The World from Berlin: 'America Must Tread Carefully in Haiti'
UN chief Ban Ki-moon has appealed for patience as anger mounts in Haiti over the tardiness of the relief effort and aid groups criticize the US management of the airport. Yet most German papers argue that the superpower is vital in helping the devastated country recover from the disaster.
The aid is starting to get through to Haiti. But it is insufficient and it is not reaching enough of the people who desperately need it. As the United Nations chief Ban Ki-moon appeals to Haitians for patience, and the United States prepares to send in more troops, the European Union has pledged tens of millions in reconstruction aid to help the quake-ravaged country recover from the disaster.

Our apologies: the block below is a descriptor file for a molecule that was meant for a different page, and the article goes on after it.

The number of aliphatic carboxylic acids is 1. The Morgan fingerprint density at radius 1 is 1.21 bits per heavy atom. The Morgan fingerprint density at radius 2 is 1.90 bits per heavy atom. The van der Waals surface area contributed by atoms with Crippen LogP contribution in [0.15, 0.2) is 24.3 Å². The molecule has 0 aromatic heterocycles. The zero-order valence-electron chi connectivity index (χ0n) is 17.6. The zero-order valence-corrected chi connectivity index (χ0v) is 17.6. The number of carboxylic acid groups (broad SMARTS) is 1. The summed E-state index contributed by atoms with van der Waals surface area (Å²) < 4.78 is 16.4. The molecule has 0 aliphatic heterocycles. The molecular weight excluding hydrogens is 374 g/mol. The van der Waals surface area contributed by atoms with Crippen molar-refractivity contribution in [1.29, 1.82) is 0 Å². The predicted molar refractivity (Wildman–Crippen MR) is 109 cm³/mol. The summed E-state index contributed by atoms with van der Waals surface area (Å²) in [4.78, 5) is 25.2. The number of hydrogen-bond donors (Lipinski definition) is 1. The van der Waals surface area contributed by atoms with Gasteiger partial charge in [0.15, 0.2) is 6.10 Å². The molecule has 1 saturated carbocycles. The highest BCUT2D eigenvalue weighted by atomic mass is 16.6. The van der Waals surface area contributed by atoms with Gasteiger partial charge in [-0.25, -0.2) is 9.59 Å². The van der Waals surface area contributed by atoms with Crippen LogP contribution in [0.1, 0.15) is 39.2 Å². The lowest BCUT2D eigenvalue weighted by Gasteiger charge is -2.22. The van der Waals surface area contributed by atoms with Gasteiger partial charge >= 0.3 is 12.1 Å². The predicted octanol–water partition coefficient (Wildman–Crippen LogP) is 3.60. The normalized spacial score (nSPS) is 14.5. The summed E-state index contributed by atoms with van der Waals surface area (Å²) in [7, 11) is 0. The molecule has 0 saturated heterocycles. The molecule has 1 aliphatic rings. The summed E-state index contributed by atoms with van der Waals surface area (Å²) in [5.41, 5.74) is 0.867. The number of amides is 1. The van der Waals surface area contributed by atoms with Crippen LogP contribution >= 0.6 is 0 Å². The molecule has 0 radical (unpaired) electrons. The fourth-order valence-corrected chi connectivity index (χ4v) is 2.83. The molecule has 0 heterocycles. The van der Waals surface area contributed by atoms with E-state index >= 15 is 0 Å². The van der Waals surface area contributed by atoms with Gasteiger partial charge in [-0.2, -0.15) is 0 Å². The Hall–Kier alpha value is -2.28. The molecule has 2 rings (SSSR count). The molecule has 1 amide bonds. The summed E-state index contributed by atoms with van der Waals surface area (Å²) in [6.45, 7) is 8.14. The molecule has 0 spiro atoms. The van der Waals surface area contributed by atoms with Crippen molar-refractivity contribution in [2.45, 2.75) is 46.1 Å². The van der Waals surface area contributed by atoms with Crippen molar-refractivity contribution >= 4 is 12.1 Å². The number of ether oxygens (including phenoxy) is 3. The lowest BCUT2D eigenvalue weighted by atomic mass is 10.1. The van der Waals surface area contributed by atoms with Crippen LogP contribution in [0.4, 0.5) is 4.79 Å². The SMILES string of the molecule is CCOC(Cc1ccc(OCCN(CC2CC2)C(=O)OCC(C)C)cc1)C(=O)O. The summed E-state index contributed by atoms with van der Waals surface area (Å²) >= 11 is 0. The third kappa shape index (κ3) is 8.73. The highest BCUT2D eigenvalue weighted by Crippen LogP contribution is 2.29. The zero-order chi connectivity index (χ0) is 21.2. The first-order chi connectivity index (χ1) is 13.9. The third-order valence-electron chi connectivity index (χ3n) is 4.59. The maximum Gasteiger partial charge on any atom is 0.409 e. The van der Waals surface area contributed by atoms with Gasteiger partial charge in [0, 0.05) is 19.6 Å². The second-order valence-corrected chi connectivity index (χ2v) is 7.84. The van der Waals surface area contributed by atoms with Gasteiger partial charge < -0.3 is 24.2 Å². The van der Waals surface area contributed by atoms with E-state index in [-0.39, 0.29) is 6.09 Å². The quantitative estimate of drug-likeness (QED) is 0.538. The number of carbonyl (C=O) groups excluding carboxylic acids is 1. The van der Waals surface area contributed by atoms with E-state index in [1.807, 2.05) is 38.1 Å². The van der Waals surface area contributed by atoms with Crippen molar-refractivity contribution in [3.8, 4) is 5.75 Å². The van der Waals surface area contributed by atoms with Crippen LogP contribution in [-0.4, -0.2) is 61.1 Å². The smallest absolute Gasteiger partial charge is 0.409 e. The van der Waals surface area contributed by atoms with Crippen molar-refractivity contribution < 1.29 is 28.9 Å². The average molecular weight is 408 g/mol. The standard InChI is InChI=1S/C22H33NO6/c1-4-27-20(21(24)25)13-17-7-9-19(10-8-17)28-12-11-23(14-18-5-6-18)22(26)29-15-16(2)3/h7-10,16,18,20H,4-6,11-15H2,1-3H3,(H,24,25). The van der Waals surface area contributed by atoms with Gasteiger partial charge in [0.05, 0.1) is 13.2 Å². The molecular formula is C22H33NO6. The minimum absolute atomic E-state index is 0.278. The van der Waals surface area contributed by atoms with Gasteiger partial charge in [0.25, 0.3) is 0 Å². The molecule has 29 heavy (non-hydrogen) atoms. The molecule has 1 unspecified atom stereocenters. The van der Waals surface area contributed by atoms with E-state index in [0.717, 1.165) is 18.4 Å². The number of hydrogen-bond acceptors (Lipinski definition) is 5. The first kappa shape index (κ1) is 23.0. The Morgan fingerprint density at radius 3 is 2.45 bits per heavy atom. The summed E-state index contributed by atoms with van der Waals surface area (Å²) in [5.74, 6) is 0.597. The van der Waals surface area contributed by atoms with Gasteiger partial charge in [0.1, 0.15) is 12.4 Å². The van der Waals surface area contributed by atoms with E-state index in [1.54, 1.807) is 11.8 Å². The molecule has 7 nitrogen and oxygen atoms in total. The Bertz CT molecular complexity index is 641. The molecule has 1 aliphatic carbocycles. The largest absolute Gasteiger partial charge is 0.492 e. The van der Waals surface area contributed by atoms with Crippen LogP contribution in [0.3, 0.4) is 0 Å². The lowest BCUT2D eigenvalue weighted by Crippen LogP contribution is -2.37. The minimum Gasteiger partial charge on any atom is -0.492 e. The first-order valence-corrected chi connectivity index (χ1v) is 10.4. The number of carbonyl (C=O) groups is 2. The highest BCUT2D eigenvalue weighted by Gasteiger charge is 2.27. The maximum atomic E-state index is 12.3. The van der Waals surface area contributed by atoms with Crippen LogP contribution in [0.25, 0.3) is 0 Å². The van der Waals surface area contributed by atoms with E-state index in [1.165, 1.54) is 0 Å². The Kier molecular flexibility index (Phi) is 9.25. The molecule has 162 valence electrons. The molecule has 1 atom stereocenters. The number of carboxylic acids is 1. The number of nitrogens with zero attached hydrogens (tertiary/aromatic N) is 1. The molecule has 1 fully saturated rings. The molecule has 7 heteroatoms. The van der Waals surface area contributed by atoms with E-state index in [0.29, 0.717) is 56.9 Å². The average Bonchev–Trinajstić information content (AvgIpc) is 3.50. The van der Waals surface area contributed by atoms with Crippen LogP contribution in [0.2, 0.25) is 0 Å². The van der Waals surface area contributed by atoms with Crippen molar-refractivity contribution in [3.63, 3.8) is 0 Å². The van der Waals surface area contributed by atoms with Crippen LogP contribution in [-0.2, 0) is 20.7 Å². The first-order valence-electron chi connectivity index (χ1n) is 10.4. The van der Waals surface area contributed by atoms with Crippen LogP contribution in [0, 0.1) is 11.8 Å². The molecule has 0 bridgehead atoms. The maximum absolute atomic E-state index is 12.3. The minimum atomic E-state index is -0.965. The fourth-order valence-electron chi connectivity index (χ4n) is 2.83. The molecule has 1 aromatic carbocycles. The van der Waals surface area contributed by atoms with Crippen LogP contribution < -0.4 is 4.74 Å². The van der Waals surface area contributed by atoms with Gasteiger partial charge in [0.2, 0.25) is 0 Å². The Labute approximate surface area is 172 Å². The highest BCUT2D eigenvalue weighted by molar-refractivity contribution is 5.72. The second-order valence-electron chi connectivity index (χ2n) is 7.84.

Ban made an emotional trip to the devastated capital Port-au-Prince on Sunday, visiting the destroyed UN headquarters and acknowledging that many survivors are growing desperate. "I sincerely hope and appeal to Haitian people to be more patient," he said.
The US is preparing to send in more troops to deal with the aftermath of the 7.0 quake. On Tuesday, US Lt. General Ken Keen described a disaster of "epic proportions" and said it was a "reasonable assumption" that up to 200,000 people have died. But anger and frustration are mounting over the slow pace of assistance. Many of the survivors of Tuesday's earthquake have been left to fend for themselves as aid fails to get through and there are already reports of sporadic violence and the lynching of would-be looters.
While planes and ships are descending on the country to provide relief, the US- controlled airport is proving to be a bottleneck and the ports cannot be used because of quake damage. Some aid groups have been critical of the US management of the Port-au-Prince airport. Doctors Without Borders called on the US military to be "clear on its prioritization of medical supplies and equipment."